AFC Fury may know within a week whether their promotion play-off victory against Papakura City FC will stand after their opponents lodged a protest over the alleged use of ineligible players.

Auckland Football Federation operations manager Don Manase said if the offence was proven the penalty would be severe - blocking the club's path to the Northern Regional Football League Division Two competition next season.

"In a normal league situation, it would mean the potential loss of points and loss of match so, in a play-off, it would be like a default of match,' Manase said.

"There are fines, but it depends on the regulation and the competition that is being played. There are separate regulations for federation competitions than the inter-federation competitions, and they are not always the same."


He said complaints about teams fielding ineligible players were common, including teams using players who were too young, unregistered, or in fixtures when a higher quality club side had a bye.

Manase was unaware of a previous complaint lodged against the Fury and referred comment to WaiBOP acting CEO Peter Knell.

"I couldn't tell you about that. I only know about the current one which is around the play-off between Papakura and AFC Fury. That's the only one I'm aware of."

AFC Fury founder David Cook said there were "no problems" with Fury players seven times within a three-and-a-half minute period when contacted by the Bay of Plenty Times.

"How can I put it? We have no problems at all with our players and that's all I'm prepared to say," said Cook.

"I'm not concerned with it, we're moving on.

"There are no problems with Fury players."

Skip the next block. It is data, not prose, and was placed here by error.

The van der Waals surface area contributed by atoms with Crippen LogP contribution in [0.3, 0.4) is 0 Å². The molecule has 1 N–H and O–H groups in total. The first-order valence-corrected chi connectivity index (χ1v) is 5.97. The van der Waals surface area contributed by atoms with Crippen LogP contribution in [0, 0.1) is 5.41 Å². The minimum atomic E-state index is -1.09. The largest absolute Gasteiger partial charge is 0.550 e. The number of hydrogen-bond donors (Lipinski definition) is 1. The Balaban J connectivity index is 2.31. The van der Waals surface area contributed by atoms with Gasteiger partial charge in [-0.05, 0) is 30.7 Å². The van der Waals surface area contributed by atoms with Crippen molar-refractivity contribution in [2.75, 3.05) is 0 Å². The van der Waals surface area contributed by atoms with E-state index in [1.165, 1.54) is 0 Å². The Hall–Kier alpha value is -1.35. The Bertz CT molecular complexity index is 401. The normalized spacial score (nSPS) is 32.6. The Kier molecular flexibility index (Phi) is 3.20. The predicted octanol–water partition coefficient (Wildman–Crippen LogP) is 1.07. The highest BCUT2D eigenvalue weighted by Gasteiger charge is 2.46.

Cook said there was more to the eligibility of a player than the origin of his surname.


"Some are permanent residents - they live here. There are no problems, just because they have foreign names doesn't mean they are foreign."

Cook confirmed the club had been cleared earlier in the year by the WaiBOP Football Federation following a similar complaint.

"It's the same thing. To my knowledge, it's been driven by Tauranga City United, but that's heresay."

Cook denied the club had escaped sanctioning due to ambiguity in the rules.

"No, it's to do with the fact they are local players. There's a colony of South Americans who live in Mount Maunganui, so the short of it is we are not concerned, there are no problems and we are moving on."

He declined an opportunity to comment on whether Fury players were paid and then said he had to go.

"I will talk to you another time but I am busy at the moment, but I will catch up with you and share some good stuff with you.

"But the bottom line is there are no problems with Fury players.

"How can I put it? Some people spend their time trying to stop others' progress instead of getting on with their own thing. But there are no problems."

Later, in a string of text messages, Cook made a series of statements about the state of football in the Bay and beyond.

He looked forward to "reinvigorating" football in the area and added protests against the club were a "desperate attempt to derail the Fury's success".

He believed cheating was rampant within the Auckland and northern regional competitions and advocated reform be undertaken.

"The rules are outdated and need reviewing, but as they stand Fury has followed them 100 per cent."

A British name did not necessarily mean a player was eligible to play in New Zealand, nor did team lists always correlate to the players on the field, he said.

He also clarified his answer to claims Fury players are paid.

"Nobody gets paid at the Fury to actually play football."

He closed with a quote from 19th century American author/poet/philosopher Henry David Thoreau: "None are so old as those who have outlived enthusiasm."

AFC Fury captain Bevan Woltersdorf identified himself as the only local player in the team after the first leg win against Papakura and admitted the side found the language barrier difficult to deal with.

WaiBOP acting chief executive Peter Ardnell did not return calls yesterday.